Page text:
More than half of Google’s revenue (57%) now comes from outside the United States. Apple has a similar split, with 60% of its 2014 fourth-quarter revenue accounted for by international markets. Why is it that some companies experience tremendous success abroad, while others struggle to go global? In my work as a global business advisor to Fortune 500 companies and high-tech start-ups, I’ve observed seven traits that distinguish companies with accelerated global growth.
They have an innate global bias. American companies with strong performance in international markets frequently have a founder or a prominent executive on their team who is either from a foreign country or is a first-generation American. Having global diversity in the C-Suite makes a business more likely to optimize for global growth. Consider Google’s Sergey Brin (Russia), Facebook’s Eduardo Saverin (Brazil), and Microsoft’s Satya Nadella (India). Even Steve Jobs was the son of a Syrian immigrant.
A study published by the National Venture Capital Association reveals that 40% of publicly traded venture-backed companies operating in high-tech manufacturing were founded by immigrants. Similarly, more than 40% of the 2010 Fortune 500 companies were founded by foreign-born immigrants or first-generation Americans, according to a study by The Partnership for a New American Economy.
On the flip side, businesses lacking an international perspective among their leaders are often timid about moving into new markets. A fear of the unknown is normal, and because they do not have first-hand experience, they sometimes fail to recognize the importance of the rising middle class around the world. They struggle to prioritize global expansion, because they are not convinced they need to diversify geographically in order to scale.
They favor the web. Companies that deliver web-based products and services, such as e-commerce, SaaS, PaaS, and consumer web and mobile, tend to experience turbo-charged global growth, simply because they can take their software or website international without making a large investment.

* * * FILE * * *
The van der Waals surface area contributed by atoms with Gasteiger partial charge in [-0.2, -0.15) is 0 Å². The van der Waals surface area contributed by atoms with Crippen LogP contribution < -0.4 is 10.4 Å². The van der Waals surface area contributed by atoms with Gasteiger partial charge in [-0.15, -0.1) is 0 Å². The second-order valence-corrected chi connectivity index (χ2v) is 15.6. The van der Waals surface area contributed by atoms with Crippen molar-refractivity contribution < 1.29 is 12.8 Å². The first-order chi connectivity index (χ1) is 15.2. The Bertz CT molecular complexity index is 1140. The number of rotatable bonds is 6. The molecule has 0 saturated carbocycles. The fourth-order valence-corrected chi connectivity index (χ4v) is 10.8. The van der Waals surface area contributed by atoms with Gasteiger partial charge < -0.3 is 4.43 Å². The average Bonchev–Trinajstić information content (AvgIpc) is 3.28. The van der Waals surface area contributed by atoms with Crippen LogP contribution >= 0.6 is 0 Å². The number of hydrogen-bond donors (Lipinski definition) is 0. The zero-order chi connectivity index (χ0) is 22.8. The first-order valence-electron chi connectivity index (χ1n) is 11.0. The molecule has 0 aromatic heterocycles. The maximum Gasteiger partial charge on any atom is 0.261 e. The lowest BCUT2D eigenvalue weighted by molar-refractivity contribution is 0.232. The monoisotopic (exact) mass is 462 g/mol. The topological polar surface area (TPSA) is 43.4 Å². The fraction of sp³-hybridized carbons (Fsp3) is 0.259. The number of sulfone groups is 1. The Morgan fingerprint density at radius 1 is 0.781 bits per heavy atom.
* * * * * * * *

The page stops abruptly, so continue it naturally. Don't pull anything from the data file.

Even companies in industries that pre-dated the web, such as manufacturing and pharmaceuticals, tend to have faster rates of global growth if they invest heavily in online and software-based models for strategic areas of the business. Moving to the web makes a company more nimble and capable of responding to opportunity in international markets.
They work with the right partners. High-performing global businesses have an ecosystem of channel relationships, resellers, and partners to help them expand internationally. Carefully choosing international partners is important at the onset of entering markets overseas, and especially when trying to push out competitors to become the market leader. Apple’s partnership with China Mobile, the largest wireless network in the world, helped the company become the no. 1 smartphone maker in China. One year after the deal was announced, the company moved past five local competitors that previously dominated. Likewise, Uber recently announced a relationship with Starwood Hotels that will help it strengthen its presence in 100 countries.